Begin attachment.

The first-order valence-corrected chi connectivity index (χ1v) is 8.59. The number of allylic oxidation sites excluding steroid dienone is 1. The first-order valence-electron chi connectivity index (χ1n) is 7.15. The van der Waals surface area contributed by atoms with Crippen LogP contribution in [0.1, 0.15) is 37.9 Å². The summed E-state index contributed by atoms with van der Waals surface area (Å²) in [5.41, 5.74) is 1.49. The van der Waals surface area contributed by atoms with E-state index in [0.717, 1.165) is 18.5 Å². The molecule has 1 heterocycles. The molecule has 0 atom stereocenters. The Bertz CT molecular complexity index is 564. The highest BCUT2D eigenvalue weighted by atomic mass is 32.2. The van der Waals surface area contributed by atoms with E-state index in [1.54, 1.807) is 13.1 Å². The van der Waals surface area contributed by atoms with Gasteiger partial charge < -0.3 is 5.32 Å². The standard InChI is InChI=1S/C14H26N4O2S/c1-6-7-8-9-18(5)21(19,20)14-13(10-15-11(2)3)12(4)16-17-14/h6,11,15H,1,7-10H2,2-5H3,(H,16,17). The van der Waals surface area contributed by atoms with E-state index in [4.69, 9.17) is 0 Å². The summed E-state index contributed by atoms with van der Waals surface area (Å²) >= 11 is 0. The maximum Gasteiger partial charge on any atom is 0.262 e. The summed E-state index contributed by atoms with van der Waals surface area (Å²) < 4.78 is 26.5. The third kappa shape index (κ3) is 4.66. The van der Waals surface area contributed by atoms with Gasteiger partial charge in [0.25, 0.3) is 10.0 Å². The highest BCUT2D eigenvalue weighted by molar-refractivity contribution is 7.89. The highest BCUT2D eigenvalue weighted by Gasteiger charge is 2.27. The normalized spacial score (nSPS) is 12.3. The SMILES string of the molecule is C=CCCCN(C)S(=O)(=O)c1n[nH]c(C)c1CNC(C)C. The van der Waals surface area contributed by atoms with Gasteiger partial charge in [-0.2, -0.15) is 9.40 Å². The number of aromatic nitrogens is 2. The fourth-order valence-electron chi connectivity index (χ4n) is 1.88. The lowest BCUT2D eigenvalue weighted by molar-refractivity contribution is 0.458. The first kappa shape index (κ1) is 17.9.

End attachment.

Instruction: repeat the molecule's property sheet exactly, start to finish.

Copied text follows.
The first-order valence-corrected chi connectivity index (χ1v) is 8.59. The number of allylic oxidation sites excluding steroid dienone is 1. The first-order valence-electron chi connectivity index (χ1n) is 7.15. The van der Waals surface area contributed by atoms with Crippen LogP contribution in [0.1, 0.15) is 37.9 Å². The summed E-state index contributed by atoms with van der Waals surface area (Å²) in [5.41, 5.74) is 1.49. The van der Waals surface area contributed by atoms with E-state index in [0.717, 1.165) is 18.5 Å². The molecule has 1 heterocycles. The molecule has 0 atom stereocenters. The Bertz CT molecular complexity index is 564. The highest BCUT2D eigenvalue weighted by atomic mass is 32.2. The van der Waals surface area contributed by atoms with E-state index in [1.54, 1.807) is 13.1 Å². The van der Waals surface area contributed by atoms with Gasteiger partial charge < -0.3 is 5.32 Å². The standard InChI is InChI=1S/C14H26N4O2S/c1-6-7-8-9-18(5)21(19,20)14-13(10-15-11(2)3)12(4)16-17-14/h6,11,15H,1,7-10H2,2-5H3,(H,16,17). The van der Waals surface area contributed by atoms with E-state index in [4.69, 9.17) is 0 Å². The summed E-state index contributed by atoms with van der Waals surface area (Å²) >= 11 is 0. The maximum Gasteiger partial charge on any atom is 0.262 e. The summed E-state index contributed by atoms with van der Waals surface area (Å²) < 4.78 is 26.5. The third kappa shape index (κ3) is 4.66. The van der Waals surface area contributed by atoms with Gasteiger partial charge in [0.25, 0.3) is 10.0 Å². The highest BCUT2D eigenvalue weighted by molar-refractivity contribution is 7.89. The highest BCUT2D eigenvalue weighted by Gasteiger charge is 2.27. The normalized spacial score (nSPS) is 12.3. The SMILES string of the molecule is C=CCCCN(C)S(=O)(=O)c1n[nH]c(C)c1CNC(C)C. The van der Waals surface area contributed by atoms with Gasteiger partial charge in [-0.2, -0.15) is 9.40 Å². The number of aromatic nitrogens is 2. The fourth-order valence-electron chi connectivity index (χ4n) is 1.88. The lowest BCUT2D eigenvalue weighted by molar-refractivity contribution is 0.458. The first kappa shape index (κ1) is 17.9.